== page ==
It WAS a ridiculous no-call but one which suggested physicality would be permitted.  Unfortunately, with such a small Arsenal team out there, it was a refereeing stance which most certainly favoured the visitors.  Nonetheless the game was young and the Hull goal was completely against the run of play.

Unfortunately, our early goal may have seen us lose our initiative, perhaps in the hope that (for once) we might seal the (much needed) 3 points before squeaky-bum time.   After their equalizer we continued to push forward, especially with aggressive first touches and solid running.  The ability to press Hull into their own territory, however, waned, as their time wasting, having restored a perfectly satisfactory score-line for them, increased.  Despite 3 minutes of injury time, we headed to the dressing room even.

The team talk must’ve focused on our offensive game because, almost directly from the kickoff, our lack of defensive focus was punished.    Without an Arsenal touch (but plenty of very slow chasing of shadows) a wide ball to Huddlestone was lazily closed down by Wilshere.  Mertesacker extended his head towards the cross but was easily beaten to it by Abel Hernandez who buried it from 7 yards out.  Szczesny almost got a hand to it, but by such margins goals are scored.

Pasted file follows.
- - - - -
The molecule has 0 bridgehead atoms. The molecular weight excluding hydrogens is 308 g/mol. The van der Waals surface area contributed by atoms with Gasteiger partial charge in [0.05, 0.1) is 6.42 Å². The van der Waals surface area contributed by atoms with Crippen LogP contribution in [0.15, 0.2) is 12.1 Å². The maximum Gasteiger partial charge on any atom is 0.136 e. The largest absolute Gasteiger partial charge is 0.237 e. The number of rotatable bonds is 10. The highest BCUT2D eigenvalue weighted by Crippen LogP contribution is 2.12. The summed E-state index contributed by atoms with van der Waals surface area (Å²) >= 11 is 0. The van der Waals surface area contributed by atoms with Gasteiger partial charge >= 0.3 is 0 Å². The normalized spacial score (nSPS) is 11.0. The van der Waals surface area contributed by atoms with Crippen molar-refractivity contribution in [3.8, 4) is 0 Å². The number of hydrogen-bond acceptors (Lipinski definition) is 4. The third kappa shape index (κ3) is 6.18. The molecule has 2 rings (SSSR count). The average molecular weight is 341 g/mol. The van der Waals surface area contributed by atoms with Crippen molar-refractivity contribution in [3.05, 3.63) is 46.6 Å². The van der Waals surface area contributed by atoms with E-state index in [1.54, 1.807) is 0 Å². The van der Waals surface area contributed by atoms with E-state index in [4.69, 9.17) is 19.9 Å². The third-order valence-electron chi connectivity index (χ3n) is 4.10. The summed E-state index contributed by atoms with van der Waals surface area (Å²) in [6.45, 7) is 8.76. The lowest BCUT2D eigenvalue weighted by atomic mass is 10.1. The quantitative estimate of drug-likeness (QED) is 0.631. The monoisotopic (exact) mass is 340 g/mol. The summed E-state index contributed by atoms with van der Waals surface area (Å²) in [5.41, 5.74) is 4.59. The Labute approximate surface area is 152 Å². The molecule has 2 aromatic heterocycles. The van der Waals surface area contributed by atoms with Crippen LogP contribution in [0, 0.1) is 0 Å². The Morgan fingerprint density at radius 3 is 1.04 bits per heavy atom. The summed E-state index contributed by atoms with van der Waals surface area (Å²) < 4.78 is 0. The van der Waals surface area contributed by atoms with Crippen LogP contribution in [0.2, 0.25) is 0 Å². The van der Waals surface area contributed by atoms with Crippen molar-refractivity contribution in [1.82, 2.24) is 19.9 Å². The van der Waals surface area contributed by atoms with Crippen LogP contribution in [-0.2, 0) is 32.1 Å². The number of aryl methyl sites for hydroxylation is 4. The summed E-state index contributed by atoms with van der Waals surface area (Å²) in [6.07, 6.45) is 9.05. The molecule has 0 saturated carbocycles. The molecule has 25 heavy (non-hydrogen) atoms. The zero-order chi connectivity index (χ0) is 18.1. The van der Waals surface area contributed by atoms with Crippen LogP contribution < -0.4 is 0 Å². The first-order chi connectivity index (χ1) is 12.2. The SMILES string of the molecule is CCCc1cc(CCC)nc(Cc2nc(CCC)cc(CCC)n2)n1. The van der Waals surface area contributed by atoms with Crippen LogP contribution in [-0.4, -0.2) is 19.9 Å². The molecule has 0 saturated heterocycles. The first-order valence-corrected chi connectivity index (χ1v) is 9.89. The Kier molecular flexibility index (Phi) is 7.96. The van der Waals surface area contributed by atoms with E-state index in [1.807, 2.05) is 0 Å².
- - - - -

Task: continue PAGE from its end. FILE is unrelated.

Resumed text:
Now down a goal, the patterns of the match deepened.  Arsenal, huffing and puffing, but with an eye for not getting beaten on the break, kept pushing.  Combinations continued to be off, especially amongst some of the English guys who’d played together during the international break, but Arsenal were still the better club.  Needing a focus in the middle of the pitch, Wilshere seemed as likely as Cazorla to be the spark.  Oxlade-Chamberlain, whose abilities in receiving the ball are as good as anybody at the club, also seemed bothered by basics.  Although the initiative seemed strong, passes were either too hard to feet or poorly weighted into space.  With Hull working minute by minute (time wasting) to hold the result, frustration and referee appeals came more steadily.  Scoring chances did not.